Martin Seymour-Smith

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Martin Roger Seymour-Smith (24 April 1928 – 1 July 1998) was a British poet, literary critic, biographer and astrologer.[1]

Seymour-Smith was born in London and educated at Highgate School and St Edmund Hall, Oxford, where he was editor of Isis.[2] He began as one of the most promising of Anglophone post-war poets, but became better known as a critic, writing biographies of Robert Graves (whom he met first at age 14 and maintained close ties with), Rudyard Kipling and Thomas Hardy, and producing numerous critical studies.

The poet and critic Robert Nye stated that Seymour-Smith was "one of the finest British poets after 1945."[3] Others to praise his poetry included Robert Graves, C. H. Sisson, Geoffrey Grigson and James Reeves.

He came to prominence in 1963, as the editor of the first twentieth-century edition of Shakespeare's Sonnets to use the 'original' spelling. Characteristically, his commentary concerned Shakespeare's sexuality, which upset many. Later, his Fallen Women (1969) and Sex and Society (1975) would become 'standard plundering material for more famous works' as the author good-humouredly claimed. He had known Alex Comfort, who was then writing The Joy of Sex (1972), from their schooldays at Highgate School and the two often swapped notes.

Seymour-Smith's Poets Through their Letters Vol 1 (Wyatt to Coleridge) was acclaimed for its scholarship, but sold poorly. Hence, Volume 2 was never published.

His two volumes of poetry Tea with Miss Stockport (1963) and Reminiscences of Norma (1971), were praised by many, including Peter Porter. But an apparent creative silence till his last collection, Wilderness (1994), led to a decline in his reputation with the reading public during the 1980s.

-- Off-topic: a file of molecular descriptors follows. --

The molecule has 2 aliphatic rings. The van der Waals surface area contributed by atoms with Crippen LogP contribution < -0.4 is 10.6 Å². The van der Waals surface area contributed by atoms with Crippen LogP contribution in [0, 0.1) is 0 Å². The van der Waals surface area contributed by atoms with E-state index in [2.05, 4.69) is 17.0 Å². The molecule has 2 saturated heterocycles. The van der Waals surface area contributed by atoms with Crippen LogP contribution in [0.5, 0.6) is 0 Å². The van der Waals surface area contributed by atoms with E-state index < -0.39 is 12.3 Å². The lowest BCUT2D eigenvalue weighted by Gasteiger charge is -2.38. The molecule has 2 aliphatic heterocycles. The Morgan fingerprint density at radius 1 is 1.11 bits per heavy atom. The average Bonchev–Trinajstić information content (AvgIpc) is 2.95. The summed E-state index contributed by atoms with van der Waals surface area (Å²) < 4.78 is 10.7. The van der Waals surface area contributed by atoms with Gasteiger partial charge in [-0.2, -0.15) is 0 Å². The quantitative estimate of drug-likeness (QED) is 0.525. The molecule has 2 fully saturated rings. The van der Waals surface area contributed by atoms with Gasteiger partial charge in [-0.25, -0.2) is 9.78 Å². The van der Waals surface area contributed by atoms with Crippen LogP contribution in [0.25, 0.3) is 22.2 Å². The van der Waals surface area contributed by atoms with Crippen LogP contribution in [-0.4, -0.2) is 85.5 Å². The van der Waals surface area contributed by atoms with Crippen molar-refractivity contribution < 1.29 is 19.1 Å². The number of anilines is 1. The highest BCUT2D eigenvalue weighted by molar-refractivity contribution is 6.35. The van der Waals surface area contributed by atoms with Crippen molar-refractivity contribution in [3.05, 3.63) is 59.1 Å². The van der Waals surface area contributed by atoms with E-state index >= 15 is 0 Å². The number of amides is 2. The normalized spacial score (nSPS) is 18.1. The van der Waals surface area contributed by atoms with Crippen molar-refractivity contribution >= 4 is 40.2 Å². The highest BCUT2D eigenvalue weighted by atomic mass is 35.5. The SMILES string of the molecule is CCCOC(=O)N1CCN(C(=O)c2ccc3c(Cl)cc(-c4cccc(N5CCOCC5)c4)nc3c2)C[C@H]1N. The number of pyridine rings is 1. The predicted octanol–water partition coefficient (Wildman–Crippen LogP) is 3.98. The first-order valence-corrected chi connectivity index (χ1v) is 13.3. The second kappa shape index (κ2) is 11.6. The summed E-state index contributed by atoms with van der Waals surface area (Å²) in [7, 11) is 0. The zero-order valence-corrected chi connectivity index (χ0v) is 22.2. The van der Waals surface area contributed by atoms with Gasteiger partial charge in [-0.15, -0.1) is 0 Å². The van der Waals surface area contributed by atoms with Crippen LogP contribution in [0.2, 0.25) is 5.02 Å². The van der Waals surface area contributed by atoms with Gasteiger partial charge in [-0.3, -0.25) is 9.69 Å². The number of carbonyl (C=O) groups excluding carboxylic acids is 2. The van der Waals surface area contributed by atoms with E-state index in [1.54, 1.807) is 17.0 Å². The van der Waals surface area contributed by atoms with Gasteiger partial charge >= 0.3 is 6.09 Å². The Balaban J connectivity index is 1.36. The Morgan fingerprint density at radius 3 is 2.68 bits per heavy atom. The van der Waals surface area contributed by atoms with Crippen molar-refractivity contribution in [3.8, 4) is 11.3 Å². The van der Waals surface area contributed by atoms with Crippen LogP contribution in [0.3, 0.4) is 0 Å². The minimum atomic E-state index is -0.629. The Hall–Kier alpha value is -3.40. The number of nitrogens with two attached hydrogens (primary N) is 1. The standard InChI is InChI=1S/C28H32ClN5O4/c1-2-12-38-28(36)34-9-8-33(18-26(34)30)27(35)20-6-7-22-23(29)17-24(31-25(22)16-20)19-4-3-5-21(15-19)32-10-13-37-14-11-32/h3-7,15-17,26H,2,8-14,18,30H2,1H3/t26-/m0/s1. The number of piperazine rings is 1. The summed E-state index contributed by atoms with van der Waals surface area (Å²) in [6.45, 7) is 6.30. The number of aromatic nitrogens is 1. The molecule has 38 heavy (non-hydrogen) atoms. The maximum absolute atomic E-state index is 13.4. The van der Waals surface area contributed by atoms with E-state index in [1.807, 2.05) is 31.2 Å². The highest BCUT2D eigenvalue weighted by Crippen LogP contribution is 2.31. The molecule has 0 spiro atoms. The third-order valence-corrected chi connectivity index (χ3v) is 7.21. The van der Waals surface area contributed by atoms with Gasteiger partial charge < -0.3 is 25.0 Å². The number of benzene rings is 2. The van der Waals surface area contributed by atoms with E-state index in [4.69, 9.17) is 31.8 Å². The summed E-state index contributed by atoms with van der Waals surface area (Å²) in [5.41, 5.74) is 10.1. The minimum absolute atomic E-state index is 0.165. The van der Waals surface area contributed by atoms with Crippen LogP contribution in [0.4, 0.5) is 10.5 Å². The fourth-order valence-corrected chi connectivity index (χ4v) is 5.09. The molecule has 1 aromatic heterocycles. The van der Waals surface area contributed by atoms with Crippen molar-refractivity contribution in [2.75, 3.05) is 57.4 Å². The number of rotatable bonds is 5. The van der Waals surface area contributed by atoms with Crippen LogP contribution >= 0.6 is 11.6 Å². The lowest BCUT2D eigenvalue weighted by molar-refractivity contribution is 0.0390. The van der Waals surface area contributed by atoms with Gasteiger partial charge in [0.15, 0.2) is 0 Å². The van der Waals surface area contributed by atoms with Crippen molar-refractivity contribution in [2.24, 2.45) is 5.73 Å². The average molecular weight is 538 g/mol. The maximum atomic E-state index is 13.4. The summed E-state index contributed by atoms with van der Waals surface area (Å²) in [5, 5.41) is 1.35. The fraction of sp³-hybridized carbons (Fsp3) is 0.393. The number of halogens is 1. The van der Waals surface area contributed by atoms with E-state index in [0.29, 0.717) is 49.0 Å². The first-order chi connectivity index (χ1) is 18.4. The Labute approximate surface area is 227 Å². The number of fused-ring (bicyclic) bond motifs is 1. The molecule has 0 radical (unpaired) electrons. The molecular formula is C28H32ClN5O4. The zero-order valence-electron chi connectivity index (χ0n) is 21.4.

The Guide to Modern World Literature is an encyclopedic attempt to describe all major 20th-century authors, in all languages. The book is over 1450 pages long. Cyril Connolly said of the first (1973) edition: "I'm very much afraid he will prove indispensable!" His criticism of Lawrence Durrell singled out his poetry as his real achievement; John Fowles, Muriel Spark, C. P. Snow, Malcolm Bradbury and Ted Hughes received the first adverse criticism of their reputations in this book. The stature of Anthony Powell's A Dance to the Music of Time (1951–76) as the greatest fictional post-war achievement was asserted: a view endorsed by Kingsley Amis and Hilary Spurling. He also predicted that T. S. Eliot's Four Quartets would not survive as a great poem by 2000.

The polyglot Seymour-Smith further used the book to champion writers he regarded as underrated, such as James Hanley, Laura Riding, Wyndham Lewis, Roberto Arlt, Pio Baroja, Rayner Heppenstall and Jose Maria Arguedas, while attacking those he felt were overvalued, such as George Bernard Shaw, W. H. Auden and as mentioned above, T. S. Eliot. Seymour-Smith also disparaged Harold Pinter, Margaret Atwood [2], and Tom Stoppard, whom he thought overrated.

Anthony Burgess likened Seymour-Smith to Samuel Johnson due to his many literary surveys from The Guide to Modern World Literature in 1975 onwards.[3]

Selected publications[edit]


  1. ^ Jenner, Simon. Martin Seymour-Smith. Obituary. "In 1981, he had been a student of astrology for more than twenty-five years when he published his only astrology book, “The New Astrologer.”" [1] (retrieved 17 August 2011)
  2. ^ Mark Wormald "Seymour-Smith, Martin" in Ian Hamilton (ed) The Oxford Companion to Twentieth Century Poetry, Oxford: Oxford University Press, 1994, p.487
  3. ^ a b Nye, Robert. Obituary: Martin Seymour-Smith, The Independent (1998)

External links[edit]